Dec 7, 2006

Abdul Razak Baginda case raised in Parliament

(MalaysiaKini) The Defence Ministry has denied having paid a Malaysian-owned company US$100 million (RM370 million) as a commission for a multi-billion ringgit deal involving submarines.

“The government admits it has signed a contract with the company worth Euro 114 million (about RM490 million) for coordination and support services,” Deputy Defence Minister Zainal Abidin Zin told the Dewan Rakyat today.

“However, no money was paid to this company as a commission as claimed by the opposition leader.”

He was replying to questions raised by Parliamentary Opposition Leader Lim Kit Siang (DAP-Ipoh Timor) while debating Budget 2007 today.

Lim alleged that a company run by political analyst Abdul Razak Baginda had received athe lucrative commission. The latter also heads a think-tank specialising in defence and strategic issues.

According to Lim, Abdul Razak was roped in to strike the RM4.1 billion deal between the government and a French-Spanish joint venture, Armaris.

Under the deal, the government would, among others, purchase two Scorpene submarines (left) and a Agosta submarine from Armaris.

Lim wanted to know the status of the deal following the recent arrest of Abdul Razak in connection with a high-profile murder of a Mongolian woman. The analyst has claimed trial to a charge of abetment.

Zainal Abidin said the first of the submarines is expected to be delivered in July 2009 and the second, seven months later.

Interjecting, Lim asked whether an independent inquiry will be held, and also who “the real beneficiaries” were in the transaction.

“The commission might be paid by the French-Spanish joint venture, but that will be included in the final price to be paid by the government,” Lim countered.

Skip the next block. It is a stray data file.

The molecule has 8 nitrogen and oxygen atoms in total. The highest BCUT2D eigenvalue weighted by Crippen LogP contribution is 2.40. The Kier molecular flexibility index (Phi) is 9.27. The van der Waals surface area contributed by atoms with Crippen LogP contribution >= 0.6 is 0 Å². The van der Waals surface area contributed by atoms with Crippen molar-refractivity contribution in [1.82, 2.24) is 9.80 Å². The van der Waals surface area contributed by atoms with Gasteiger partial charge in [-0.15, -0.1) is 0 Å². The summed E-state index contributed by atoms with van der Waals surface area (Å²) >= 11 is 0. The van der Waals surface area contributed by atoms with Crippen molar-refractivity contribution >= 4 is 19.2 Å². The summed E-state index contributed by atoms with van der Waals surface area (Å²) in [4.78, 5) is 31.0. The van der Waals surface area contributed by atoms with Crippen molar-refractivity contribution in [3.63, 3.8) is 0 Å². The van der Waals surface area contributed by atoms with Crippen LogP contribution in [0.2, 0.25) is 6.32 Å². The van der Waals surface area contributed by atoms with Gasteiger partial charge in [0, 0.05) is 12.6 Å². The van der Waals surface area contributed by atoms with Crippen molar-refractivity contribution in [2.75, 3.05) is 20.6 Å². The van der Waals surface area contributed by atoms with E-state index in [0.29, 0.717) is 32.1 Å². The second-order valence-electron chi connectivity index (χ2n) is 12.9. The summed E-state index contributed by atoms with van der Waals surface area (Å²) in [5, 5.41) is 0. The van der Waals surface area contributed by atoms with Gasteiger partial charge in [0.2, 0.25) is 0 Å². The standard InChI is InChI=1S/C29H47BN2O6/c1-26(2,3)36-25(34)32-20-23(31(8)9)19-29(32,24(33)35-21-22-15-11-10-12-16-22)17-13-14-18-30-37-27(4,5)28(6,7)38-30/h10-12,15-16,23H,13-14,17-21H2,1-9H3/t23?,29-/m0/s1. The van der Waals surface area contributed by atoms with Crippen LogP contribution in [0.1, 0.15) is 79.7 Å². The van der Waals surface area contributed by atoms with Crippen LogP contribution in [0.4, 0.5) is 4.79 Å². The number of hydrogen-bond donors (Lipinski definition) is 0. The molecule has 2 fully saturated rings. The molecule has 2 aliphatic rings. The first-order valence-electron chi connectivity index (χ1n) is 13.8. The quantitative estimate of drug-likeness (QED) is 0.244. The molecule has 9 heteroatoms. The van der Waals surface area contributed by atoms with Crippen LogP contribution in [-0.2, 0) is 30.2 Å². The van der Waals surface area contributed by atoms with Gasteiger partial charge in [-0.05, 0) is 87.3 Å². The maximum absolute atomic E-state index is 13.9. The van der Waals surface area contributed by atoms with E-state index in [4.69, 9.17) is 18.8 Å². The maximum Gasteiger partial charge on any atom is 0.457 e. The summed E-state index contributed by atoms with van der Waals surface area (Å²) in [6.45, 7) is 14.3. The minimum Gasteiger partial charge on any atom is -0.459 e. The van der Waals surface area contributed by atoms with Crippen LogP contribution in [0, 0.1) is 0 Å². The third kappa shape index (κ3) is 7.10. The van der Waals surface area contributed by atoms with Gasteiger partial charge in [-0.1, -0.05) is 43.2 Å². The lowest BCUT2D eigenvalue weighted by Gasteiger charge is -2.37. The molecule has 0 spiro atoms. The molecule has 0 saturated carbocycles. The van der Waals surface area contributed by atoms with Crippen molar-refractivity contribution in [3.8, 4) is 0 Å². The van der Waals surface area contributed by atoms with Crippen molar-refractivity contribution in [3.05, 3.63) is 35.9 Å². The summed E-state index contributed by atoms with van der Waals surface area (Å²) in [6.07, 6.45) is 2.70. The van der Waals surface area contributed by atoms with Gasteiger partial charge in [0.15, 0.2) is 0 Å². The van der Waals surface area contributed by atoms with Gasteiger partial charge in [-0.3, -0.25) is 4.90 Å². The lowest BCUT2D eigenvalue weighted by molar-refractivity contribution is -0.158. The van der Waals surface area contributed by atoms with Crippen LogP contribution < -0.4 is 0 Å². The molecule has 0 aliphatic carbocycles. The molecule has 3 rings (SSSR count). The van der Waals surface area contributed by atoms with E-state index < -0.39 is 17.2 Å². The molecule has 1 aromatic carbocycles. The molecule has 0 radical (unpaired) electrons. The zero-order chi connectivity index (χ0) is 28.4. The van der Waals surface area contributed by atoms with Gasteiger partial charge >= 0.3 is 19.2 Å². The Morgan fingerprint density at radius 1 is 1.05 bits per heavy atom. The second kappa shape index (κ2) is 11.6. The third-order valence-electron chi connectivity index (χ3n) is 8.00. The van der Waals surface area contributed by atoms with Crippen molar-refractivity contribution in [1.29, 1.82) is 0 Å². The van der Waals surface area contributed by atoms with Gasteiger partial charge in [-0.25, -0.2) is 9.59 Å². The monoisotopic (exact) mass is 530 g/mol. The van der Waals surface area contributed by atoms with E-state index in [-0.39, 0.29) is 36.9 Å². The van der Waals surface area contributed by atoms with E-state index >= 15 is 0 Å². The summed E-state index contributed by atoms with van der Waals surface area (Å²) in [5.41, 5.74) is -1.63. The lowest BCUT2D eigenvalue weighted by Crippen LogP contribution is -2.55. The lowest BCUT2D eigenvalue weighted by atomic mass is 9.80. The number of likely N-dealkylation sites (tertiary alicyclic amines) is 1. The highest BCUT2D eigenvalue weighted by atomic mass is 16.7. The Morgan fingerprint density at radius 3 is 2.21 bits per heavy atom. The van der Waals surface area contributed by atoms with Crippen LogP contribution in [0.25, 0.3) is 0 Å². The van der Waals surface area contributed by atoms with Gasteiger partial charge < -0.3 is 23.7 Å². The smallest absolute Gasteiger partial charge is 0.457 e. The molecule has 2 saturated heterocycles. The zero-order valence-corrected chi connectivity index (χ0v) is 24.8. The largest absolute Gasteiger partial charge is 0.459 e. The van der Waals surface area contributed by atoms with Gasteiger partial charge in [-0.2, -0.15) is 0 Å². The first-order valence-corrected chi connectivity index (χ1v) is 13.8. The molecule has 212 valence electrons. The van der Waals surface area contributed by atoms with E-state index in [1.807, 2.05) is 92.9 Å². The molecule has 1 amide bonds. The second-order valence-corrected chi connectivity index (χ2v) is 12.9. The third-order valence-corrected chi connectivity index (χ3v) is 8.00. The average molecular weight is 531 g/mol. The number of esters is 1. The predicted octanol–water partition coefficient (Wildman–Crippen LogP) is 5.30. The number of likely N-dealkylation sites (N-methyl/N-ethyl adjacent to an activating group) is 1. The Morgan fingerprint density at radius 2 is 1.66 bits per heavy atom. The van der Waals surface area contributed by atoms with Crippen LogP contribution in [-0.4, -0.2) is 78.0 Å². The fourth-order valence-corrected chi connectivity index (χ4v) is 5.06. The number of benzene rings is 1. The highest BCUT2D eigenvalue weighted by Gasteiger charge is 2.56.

Zainal Abidin reiterated that the government has not paid any commission to the company, stressing that the government is clean and that its spending is being audited.

“If you have proof, you are welcome to lodge a report with the Auditor-General’s office or the Anti-Corruption Agency,” he told Lim.

Army connection?

Zainal Abidin refused to comment on whether the C4 plastic explosives allegedly used in disposing of the Mongolian woman’s body had been obtained from the government’s armoury.

“We leave this to police investigations,” he said, despite being pressed by opposition MPs to answer.

Lim said the Defence Ministry should be held answerable as the plastic explosives could only be accessed by military personnel and certain police personnel.

The issue was brought up earlier today by Salahuddin Ayub (PAS-Kubang Kerian) when he voiced concern about public safety, given the pparently easy availability of such explosives as allegedly shown in the murder case.

He also wanted to know whether the mace-like substance reportedly used in a spray attack against ex-premier Dr Mahathir Mohamad in July was from the government’s armoury, since several soldiers have been questioned by the police for alleged involvement in the incident.

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